These two sales, totaling less than $900, constituted the only sales by Atalanta to other customers in the Washington metropolitan area of meat products on which promotional allowances were granted to Giant. Another advertising allowance of $1,000 given to Giant in May 1955 for the promotion of pre-cooked canned Canadian bacon was also relied upon by the Commission as evidence of a violation, although it found that prior to May 1955 Atalanta's Canadian bacon had been sold raw, smoked and sliced and had never been sold to any Washington retailers, including Giant. On the basis of these three small and isolated transactions the Commission entered a sweeping cease and desist order which places Atalanta in jeopardy of contempt if it hereafter violates Section 2(d) in any fashion in any place in the country.
The complaint, containing the sole charge that Atalanata had violated Section 2(d), was founded upon the allegation that Atalanta had given advertising allowances to "some of its customers" (i.e., Giant) without making said advertising allowances available on proportionally equal terms "to all other customers competing in the sale and distribution of respondent's products." These products were defined as "meat products, principally canned hams," sold "under the trade name 'Unox.'"
The Commission adopted all of the findings made by the hearing examiner except two which contained only conclusions of law. The facts as found, so far as material to the decision, may be considered as virtually undisputed. The legal conclusions to be drawn therefrom, however, present the real problem.
Although the scope of Section 2(d) is yet to be precisely delineated, the decision by the Commission here constitutes a radical departure from prior applications of Section 2(d). The Commission has concluded that giving spot promotional allowances on these products, namely, canned hams, pork shoulder picnics and pre-cooked Canadian bacon, requires the seller to offer similar allowances on its entire line of products - here meat products. The Commission stated:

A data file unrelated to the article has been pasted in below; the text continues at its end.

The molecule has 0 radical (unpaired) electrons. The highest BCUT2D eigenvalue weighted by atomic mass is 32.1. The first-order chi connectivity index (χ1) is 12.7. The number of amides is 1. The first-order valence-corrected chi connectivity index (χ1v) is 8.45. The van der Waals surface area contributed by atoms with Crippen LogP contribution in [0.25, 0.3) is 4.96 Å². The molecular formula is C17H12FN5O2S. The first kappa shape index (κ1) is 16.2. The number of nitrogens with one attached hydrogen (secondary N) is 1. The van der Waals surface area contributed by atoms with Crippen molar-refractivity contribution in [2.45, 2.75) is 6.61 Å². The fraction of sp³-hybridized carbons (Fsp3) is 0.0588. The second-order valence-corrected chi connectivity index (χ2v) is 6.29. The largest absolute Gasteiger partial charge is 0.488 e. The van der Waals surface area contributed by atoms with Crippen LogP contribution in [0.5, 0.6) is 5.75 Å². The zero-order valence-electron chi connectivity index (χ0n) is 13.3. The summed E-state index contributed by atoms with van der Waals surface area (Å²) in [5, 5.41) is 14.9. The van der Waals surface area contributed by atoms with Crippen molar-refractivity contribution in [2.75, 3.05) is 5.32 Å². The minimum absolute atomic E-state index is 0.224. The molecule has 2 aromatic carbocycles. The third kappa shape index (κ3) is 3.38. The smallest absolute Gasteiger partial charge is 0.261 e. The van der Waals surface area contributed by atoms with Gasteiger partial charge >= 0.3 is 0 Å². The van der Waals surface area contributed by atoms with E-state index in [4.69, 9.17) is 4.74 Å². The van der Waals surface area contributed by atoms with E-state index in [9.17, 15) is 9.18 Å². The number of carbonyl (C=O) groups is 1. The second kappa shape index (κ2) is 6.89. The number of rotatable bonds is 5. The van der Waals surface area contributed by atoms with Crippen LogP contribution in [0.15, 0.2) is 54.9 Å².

"* * * Section 2(d) is not limited to sales of identical products. That construction would make the section very easy of evasion. It is the real competitive situation which is to be considered. See In the Matter of Luxor, Ltd., 31 F.T.C. 658. Commission Exhibit 7(a) lists the meat products upon which respondent was paying promotional allowances in 1954 and 1955.*fn1 They were all pork products, namely, hams of varying sizes, 'picnics' (pork shoulders), loin roll, cottage butts, and chopped ham. With apparently one exception, they were all sold under the trade name Unox. In the general field of pork products, they were in competition with each other."
The hearing examiner was more terse and dogmatic but reached the identical conclusion, stating "All of these products were pork, and to the hearing examiner, ham is ham * * *"
We cannot accept the Commission's expansive interpretation of Section 2(d), namely, that after showing a supplier has sold a general line of products in a given area and has granted allowances to only one customer, it is immaterial whether or not a product of like grade and quality to the one on ...